China’s importance to Britain will rise in a post-Brexit world
British PM Theresa May should seek to rebuild the vision of a ‘Golden Age’ of economic and cultural relations between the two nations, says Oxford University professor Chris Rowley
Britain’s interest in China seemed to have waned somewhat prior to last week’s general election.
This was in contrast to the public passion of former prime minister David Cameron and then-chancellor George Osborne for encouraging greater Chinese investment, cooperation and trade with a raft of high-profile statements and projects aimed at fostering closer China-UK ties in a so-called “Golden Age”.
This was conceived as a grand deal, whereby Britain offered investors and companies from China access to investment and infrastructure markets in return for privileged treatment, including the City receiving a large share of the expanding international market for renminbi finance – a high-profile signal that it was China’s key non-Asian financial partner while allowing UK-based investors direct access to trade in some Chinese stocks.
Yet when Theresa May first took over as prime minister she was seen to have a more stand-off approach, delaying a key nuclear power project, reportedly due to concerns about Chinese involvement.
However, since late last year, there have been several attempts to rebuild the earlier vision, as May flew to the G20 Summit in Hangzhou, and Chancellor Philip Hammond met Chinese officials to try to secure infrastructure and property investment in Britain’s so-called Northern Powerhouse.
Despite those efforts, by early this year, China was cooling to Britain’s project offers, had no active plans to sell further renminbi-denominated sovereign bonds after last summer’s landmark, and plans to link the stock exchanges in London and Shanghai had faded.
And then the UK general election was called. What might be the future for this attempted UK-China rapprochement and the “Golden Decade”?
As Britain emerges from a fraught election campaign and shock result, and once the difficult and tricky political result is resolved, “normal business” will resume.
This undoubtedly will involve Brexit, which will remain primus inter pares as an issue and will continue to be the government’s primary focus after the election for sure – not least as it will drive everything for Britain and the government.
In the new post-Brexit world Britain will need to be, as the prime minister put it, ever more “open for business, as a bold, confident, outward-looking country”. As part of this wider vision, China will become increasingly important.
This is composed of a set of issues. First, Britain is looking for new economic partners – so obviously an important one is to negotiate its own trade agreements directly with China. Second, currency movements have made Britain “cheaper” and exports more competitive, with impacts on Britain as an investment opportunity and destination of direct investment as Chinese firms seek overseas bases to pursue global expansion strategies.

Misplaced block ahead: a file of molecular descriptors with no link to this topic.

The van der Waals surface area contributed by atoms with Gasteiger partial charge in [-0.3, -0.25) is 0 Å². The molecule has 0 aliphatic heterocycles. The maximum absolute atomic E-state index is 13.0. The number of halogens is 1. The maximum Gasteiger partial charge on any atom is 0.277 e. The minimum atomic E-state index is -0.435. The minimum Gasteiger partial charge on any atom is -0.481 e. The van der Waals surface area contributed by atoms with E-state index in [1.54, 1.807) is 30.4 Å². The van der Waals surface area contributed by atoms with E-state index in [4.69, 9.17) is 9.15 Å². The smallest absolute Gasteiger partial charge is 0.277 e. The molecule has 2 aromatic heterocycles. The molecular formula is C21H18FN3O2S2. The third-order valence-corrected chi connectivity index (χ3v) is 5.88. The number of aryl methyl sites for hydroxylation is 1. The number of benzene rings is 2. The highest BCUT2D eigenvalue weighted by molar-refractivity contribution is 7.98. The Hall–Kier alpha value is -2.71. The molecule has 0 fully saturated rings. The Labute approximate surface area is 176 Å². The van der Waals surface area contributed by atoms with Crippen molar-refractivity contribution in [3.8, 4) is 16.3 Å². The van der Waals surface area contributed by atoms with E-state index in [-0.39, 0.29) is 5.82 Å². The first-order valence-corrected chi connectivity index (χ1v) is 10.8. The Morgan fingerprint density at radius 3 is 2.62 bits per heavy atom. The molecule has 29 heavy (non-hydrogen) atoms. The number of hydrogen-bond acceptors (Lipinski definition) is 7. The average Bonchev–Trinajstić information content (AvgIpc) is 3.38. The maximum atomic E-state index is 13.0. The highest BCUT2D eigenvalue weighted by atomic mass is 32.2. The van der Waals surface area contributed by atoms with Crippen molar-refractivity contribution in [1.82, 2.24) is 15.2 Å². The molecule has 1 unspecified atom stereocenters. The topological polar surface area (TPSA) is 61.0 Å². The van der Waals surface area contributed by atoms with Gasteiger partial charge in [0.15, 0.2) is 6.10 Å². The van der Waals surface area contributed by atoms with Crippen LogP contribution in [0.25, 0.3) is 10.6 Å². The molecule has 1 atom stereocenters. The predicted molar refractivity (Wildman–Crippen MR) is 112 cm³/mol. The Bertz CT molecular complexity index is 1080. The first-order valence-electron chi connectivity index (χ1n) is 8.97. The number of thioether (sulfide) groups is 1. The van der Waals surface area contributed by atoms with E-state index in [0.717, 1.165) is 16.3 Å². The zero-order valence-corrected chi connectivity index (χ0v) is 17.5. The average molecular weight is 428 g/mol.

It is also good to recall that Britain has some hi-tech value, advanced manufacturing capabilities that can dovetail with Chinese interests.
Furthermore, part of China’s globalisation will be the importance of education. Here it is interesting to note the reversal of the more normal flow of Western education institutions setting up in China (as well as in Malaysia, Thailand and Vietnam) with the high profile example of Peking University’s new HSBC business school satellite campus in Oxford, and the huge investment and commitment involved.
Third, the continuing role of the UK as a renminbi currency hub for international currency transactions will need to be addressed and if the Chinese see London as a global, not just European, financial centre.
Of course, this is Britain’s agenda – while the Chinese may be more interested in simply making money, and strategic expansion and development.
Also, the Cameron government was criticised heavily for being too eager to appease Beijing and overlook other areas, from product dumping to human rights, simply to win trade, yet perhaps Prime Minister May should have been better advised about the importance of cross-cultural issues and management – and so encouraged to have acted not so publicly in order to save face. Whatever happens politically in Britain in the coming weeks and months, it does not deflect from my final point about the need for British politicians and policymakers to continue to reduce too commonplace ethnocentric and inward-looking perspectives and embrace more open, plural and culturally aware global views.
Professor Chris Rowley is a visiting fellow at Kellogg College, University of Oxford. He is a leading figure in the study of employment and human resource management, and business and management in Asia.